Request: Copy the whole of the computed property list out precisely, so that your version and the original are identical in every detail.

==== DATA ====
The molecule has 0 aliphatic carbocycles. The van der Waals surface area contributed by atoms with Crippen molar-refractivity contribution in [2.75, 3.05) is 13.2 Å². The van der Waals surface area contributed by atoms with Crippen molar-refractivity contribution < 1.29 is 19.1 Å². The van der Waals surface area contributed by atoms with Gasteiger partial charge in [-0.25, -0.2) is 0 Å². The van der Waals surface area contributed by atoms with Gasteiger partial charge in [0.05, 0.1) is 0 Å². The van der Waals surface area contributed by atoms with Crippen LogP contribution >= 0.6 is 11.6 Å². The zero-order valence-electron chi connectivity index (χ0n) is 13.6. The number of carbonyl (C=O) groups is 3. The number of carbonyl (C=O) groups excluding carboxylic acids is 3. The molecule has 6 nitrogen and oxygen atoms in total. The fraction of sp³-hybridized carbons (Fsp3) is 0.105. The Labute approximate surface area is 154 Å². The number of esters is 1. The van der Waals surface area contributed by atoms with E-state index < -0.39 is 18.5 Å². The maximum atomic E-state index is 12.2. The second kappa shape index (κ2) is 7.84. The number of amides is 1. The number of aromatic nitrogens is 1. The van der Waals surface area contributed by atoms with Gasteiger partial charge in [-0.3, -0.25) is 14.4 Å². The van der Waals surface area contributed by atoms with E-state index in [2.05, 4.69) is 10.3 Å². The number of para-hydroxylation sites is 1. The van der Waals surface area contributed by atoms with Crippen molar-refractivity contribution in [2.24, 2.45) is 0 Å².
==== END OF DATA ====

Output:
The molecule has 0 aliphatic carbocycles. The van der Waals surface area contributed by atoms with Crippen molar-refractivity contribution in [2.75, 3.05) is 13.2 Å². The van der Waals surface area contributed by atoms with Crippen molar-refractivity contribution < 1.29 is 19.1 Å². The van der Waals surface area contributed by atoms with Gasteiger partial charge in [-0.25, -0.2) is 0 Å². The van der Waals surface area contributed by atoms with Gasteiger partial charge in [0.05, 0.1) is 0 Å². The van der Waals surface area contributed by atoms with Crippen LogP contribution >= 0.6 is 11.6 Å². The zero-order valence-electron chi connectivity index (χ0n) is 13.6. The number of carbonyl (C=O) groups is 3. The number of carbonyl (C=O) groups excluding carboxylic acids is 3. The molecule has 6 nitrogen and oxygen atoms in total. The fraction of sp³-hybridized carbons (Fsp3) is 0.105. The Labute approximate surface area is 154 Å². The number of esters is 1. The van der Waals surface area contributed by atoms with E-state index < -0.39 is 18.5 Å². The maximum atomic E-state index is 12.2. The second kappa shape index (κ2) is 7.84. The number of amides is 1. The number of aromatic nitrogens is 1. The van der Waals surface area contributed by atoms with Gasteiger partial charge in [-0.3, -0.25) is 14.4 Å². The van der Waals surface area contributed by atoms with E-state index in [2.05, 4.69) is 10.3 Å². The number of para-hydroxylation sites is 1. The van der Waals surface area contributed by atoms with Crippen molar-refractivity contribution in [2.24, 2.45) is 0 Å².